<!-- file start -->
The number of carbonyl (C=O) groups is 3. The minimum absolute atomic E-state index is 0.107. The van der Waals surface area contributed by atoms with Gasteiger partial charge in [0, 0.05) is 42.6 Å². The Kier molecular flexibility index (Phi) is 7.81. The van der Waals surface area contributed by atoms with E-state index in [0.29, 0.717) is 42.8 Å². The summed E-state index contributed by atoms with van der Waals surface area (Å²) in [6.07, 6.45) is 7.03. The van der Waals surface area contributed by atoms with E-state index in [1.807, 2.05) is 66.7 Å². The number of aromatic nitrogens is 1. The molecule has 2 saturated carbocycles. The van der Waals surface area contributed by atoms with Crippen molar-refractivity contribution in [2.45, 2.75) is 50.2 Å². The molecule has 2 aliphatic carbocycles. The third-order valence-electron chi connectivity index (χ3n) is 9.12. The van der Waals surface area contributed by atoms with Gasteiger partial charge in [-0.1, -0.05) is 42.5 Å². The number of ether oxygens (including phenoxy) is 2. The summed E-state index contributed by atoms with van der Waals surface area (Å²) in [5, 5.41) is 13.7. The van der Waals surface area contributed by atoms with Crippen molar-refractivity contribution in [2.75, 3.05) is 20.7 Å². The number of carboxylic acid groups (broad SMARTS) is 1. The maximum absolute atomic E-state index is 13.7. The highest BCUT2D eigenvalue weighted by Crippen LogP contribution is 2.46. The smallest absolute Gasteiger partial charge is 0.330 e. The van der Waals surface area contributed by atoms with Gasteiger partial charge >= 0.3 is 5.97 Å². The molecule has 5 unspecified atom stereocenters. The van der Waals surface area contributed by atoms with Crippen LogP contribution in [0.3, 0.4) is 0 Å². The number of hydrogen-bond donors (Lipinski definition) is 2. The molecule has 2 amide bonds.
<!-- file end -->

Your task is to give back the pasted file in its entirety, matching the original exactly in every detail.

The number of carbonyl (C=O) groups is 3. The minimum absolute atomic E-state index is 0.107. The van der Waals surface area contributed by atoms with Gasteiger partial charge in [0, 0.05) is 42.6 Å². The Kier molecular flexibility index (Phi) is 7.81. The van der Waals surface area contributed by atoms with E-state index in [0.29, 0.717) is 42.8 Å². The summed E-state index contributed by atoms with van der Waals surface area (Å²) in [6.07, 6.45) is 7.03. The van der Waals surface area contributed by atoms with E-state index in [1.807, 2.05) is 66.7 Å². The number of aromatic nitrogens is 1. The molecule has 2 saturated carbocycles. The van der Waals surface area contributed by atoms with Crippen molar-refractivity contribution in [2.45, 2.75) is 50.2 Å². The molecule has 2 aliphatic carbocycles. The third-order valence-electron chi connectivity index (χ3n) is 9.12. The van der Waals surface area contributed by atoms with Gasteiger partial charge in [-0.1, -0.05) is 42.5 Å². The number of ether oxygens (including phenoxy) is 2. The summed E-state index contributed by atoms with van der Waals surface area (Å²) in [5, 5.41) is 13.7. The van der Waals surface area contributed by atoms with Crippen molar-refractivity contribution in [2.75, 3.05) is 20.7 Å². The number of carboxylic acid groups (broad SMARTS) is 1. The maximum absolute atomic E-state index is 13.7. The highest BCUT2D eigenvalue weighted by Crippen LogP contribution is 2.46. The smallest absolute Gasteiger partial charge is 0.330 e. The van der Waals surface area contributed by atoms with Gasteiger partial charge >= 0.3 is 5.97 Å². The molecule has 5 unspecified atom stereocenters. The van der Waals surface area contributed by atoms with Crippen LogP contribution in [0.3, 0.4) is 0 Å². The number of hydrogen-bond donors (Lipinski definition) is 2. The molecule has 2 amide bonds.